"He reminded me of my brother. A LOT." Really the only thing missing had been the send-off kiss and hug.

Okay, there were plenty of differences in the particulars -James was not a drummer, had never lived in the Soviet Union, and never, in my hearing, said "fuggadaboudit"- but in certain essentials they were cut from the same cloth. At the very least, I bet they would have been instant friends.

The upcoming trip had triggered thoughts of James already. For one thing he had bought my plane ticket. Yeah, THAT didn't stir things up at all. I had begun to feel like my grieving for him in NYC hadn't progressed so much as stalled; I wasn't thinking, or crying about him every day any longer, but it felt more like I was simply being distracted by the demands of life here, rather than actually moved on to a new phase. Maybe that is how grief works, maybe we simply do have to get on with things, knowing that at any moment we may experience another emotional ambush. Whatever the case, I feel this chipper drumming driver was my first surprise visit from James that wasn't painful or sad. He showed me I could spend some time with James during this trip. So I did. I took several walks with him, collecting rocks he would have liked, photographing things he might have noticed, even remembering some goddawful jokes/stories he would have insisted on retelling, in order to drive us all ape-shit.

Maybe the slower pace, the ocean waves, the good food and good friends, the serene, spacious beauty of the place would have opened me up in any case. But I'm grateful to that big galoot nonetheless.
More photos and stories to come.


Java said...

By the time you got to the drumsticks in the taxi's trunk, I'd recognized James. This is a tribute to your vivid descriptions of your brother. How nice that you were able to share your vacation with James.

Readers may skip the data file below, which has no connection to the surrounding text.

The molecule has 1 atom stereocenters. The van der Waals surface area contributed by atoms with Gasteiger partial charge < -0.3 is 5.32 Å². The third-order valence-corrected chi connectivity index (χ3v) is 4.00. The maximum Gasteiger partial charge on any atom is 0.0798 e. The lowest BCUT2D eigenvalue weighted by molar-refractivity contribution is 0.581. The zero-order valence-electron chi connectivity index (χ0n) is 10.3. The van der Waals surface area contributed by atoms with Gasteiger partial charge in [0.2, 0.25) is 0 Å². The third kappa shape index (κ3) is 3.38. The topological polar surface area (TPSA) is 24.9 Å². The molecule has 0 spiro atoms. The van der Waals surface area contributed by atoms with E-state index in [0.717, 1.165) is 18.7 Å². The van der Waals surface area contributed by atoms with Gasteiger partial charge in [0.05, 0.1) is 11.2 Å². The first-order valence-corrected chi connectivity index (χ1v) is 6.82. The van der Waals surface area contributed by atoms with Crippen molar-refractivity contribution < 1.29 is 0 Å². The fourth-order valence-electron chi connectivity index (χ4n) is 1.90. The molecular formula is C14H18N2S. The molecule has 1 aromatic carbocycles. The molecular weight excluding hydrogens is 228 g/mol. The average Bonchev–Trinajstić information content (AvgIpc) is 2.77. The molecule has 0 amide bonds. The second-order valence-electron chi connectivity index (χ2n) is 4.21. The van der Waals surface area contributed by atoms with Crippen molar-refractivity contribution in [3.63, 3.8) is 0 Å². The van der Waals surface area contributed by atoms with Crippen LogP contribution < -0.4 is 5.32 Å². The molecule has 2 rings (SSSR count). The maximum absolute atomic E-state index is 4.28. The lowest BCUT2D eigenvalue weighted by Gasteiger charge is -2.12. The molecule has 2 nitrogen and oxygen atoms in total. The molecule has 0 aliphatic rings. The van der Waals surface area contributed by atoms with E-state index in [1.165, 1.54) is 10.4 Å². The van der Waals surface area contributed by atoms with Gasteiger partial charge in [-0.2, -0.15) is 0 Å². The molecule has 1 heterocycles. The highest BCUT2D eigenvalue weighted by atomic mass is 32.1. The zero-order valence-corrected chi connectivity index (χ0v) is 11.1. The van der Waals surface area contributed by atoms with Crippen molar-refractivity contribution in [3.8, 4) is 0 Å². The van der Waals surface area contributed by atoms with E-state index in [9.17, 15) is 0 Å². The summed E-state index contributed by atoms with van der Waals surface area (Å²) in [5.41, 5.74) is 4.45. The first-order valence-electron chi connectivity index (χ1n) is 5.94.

Birdie said...

This sort of recognition still happens for me, when I see elements of my father in others. It happens less now, but it's been 37 years. It's a sweet pang, isn't it.

Melissa Riker said...

I can't possibly remember the name of the drummer (Homer claims to), but I do know that when you whispered to me that he reminded you of James I found myself unraveled and much more patient with this chatty, kind, and clearly well-meaning man who I had determined was going to lose Newark in his rearview mirror and have to drive us to California.
But by the time conversation was on to music I was sold for sure, then into the finale of the drum sticks... (they were beautiful!! so sweet, light and shiny!!) I was 1. sad he gave it up. 2. glad he was so happy & 3. at ease with all the chatter knowing he had warmed you and brought James to you at 3:30 in the morning right before an adventure. xox

Greg said...

Oh, wow.

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Jeaux said...

I got a strangely pleasant inkling when you described the cab driver, and I didn’t know James, except through the memories of him that you shared. Maybe he resonated with me because he resonated with you.

I like the heart-shaped flotsam on the sand, a nice find that you noticed and honored. It appears to be a bundle of roots.

Homer said...

That was quite a ride to the airport. I think he said John Bonham was his favorite drummer though when he said the name I thought he was talking about Rush's drummer. (I've never been a a very big Led Zep fan.) Am sure he mentioned Cozy Powell, who was part of Emerson, Lake and Powell as another one.

Rev. AJB said...

I see bits and pieces of James in my Josh...

And remembering what James was like in Junior High helps me have more patience with one of my confirmation students who just loves to derail my lessons with tons of tangential anecdotes!

Glad you see the good of James radiating in others! He was one of a kind!